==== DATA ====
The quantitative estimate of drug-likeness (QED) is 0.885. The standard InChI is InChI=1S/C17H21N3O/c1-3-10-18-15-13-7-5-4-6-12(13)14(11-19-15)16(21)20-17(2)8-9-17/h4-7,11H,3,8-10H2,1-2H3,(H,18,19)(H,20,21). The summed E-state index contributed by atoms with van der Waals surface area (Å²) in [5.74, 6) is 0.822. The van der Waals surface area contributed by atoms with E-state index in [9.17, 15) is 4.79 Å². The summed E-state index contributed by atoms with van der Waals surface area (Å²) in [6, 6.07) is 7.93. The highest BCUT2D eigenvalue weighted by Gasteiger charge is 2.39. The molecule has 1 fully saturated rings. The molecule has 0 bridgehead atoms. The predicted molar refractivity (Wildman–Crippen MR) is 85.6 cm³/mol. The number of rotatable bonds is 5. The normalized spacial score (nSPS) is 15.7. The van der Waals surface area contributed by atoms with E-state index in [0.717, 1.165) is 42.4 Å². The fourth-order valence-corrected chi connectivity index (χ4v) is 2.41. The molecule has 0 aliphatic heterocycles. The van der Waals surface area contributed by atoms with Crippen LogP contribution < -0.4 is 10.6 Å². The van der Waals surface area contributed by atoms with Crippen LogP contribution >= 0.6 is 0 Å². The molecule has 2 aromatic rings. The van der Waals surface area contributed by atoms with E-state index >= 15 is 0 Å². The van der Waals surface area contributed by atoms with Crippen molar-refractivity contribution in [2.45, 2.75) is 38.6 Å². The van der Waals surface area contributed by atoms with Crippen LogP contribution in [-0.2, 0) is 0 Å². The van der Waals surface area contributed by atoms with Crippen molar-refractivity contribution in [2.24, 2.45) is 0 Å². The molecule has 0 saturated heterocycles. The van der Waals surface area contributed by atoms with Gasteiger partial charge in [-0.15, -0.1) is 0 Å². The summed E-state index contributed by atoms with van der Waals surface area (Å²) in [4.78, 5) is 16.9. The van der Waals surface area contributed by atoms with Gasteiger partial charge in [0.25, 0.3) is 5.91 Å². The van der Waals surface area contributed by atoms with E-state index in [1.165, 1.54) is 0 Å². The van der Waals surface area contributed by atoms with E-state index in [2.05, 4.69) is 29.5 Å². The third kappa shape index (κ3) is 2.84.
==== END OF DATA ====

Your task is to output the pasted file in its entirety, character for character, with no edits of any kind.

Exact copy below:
The quantitative estimate of drug-likeness (QED) is 0.885. The standard InChI is InChI=1S/C17H21N3O/c1-3-10-18-15-13-7-5-4-6-12(13)14(11-19-15)16(21)20-17(2)8-9-17/h4-7,11H,3,8-10H2,1-2H3,(H,18,19)(H,20,21). The summed E-state index contributed by atoms with van der Waals surface area (Å²) in [5.74, 6) is 0.822. The van der Waals surface area contributed by atoms with E-state index in [9.17, 15) is 4.79 Å². The summed E-state index contributed by atoms with van der Waals surface area (Å²) in [6, 6.07) is 7.93. The highest BCUT2D eigenvalue weighted by Gasteiger charge is 2.39. The molecule has 1 fully saturated rings. The molecule has 0 bridgehead atoms. The predicted molar refractivity (Wildman–Crippen MR) is 85.6 cm³/mol. The number of rotatable bonds is 5. The normalized spacial score (nSPS) is 15.7. The van der Waals surface area contributed by atoms with E-state index in [0.717, 1.165) is 42.4 Å². The fourth-order valence-corrected chi connectivity index (χ4v) is 2.41. The molecule has 0 aliphatic heterocycles. The van der Waals surface area contributed by atoms with Crippen LogP contribution < -0.4 is 10.6 Å². The van der Waals surface area contributed by atoms with Crippen LogP contribution >= 0.6 is 0 Å². The molecule has 2 aromatic rings. The van der Waals surface area contributed by atoms with E-state index >= 15 is 0 Å². The van der Waals surface area contributed by atoms with Crippen molar-refractivity contribution in [2.45, 2.75) is 38.6 Å². The van der Waals surface area contributed by atoms with Crippen LogP contribution in [-0.2, 0) is 0 Å². The van der Waals surface area contributed by atoms with Crippen molar-refractivity contribution in [2.24, 2.45) is 0 Å². The molecule has 0 saturated heterocycles. The van der Waals surface area contributed by atoms with Gasteiger partial charge in [-0.15, -0.1) is 0 Å². The summed E-state index contributed by atoms with van der Waals surface area (Å²) in [4.78, 5) is 16.9. The van der Waals surface area contributed by atoms with Gasteiger partial charge in [0.25, 0.3) is 5.91 Å². The van der Waals surface area contributed by atoms with E-state index in [1.165, 1.54) is 0 Å². The van der Waals surface area contributed by atoms with E-state index in [2.05, 4.69) is 29.5 Å². The third kappa shape index (κ3) is 2.84.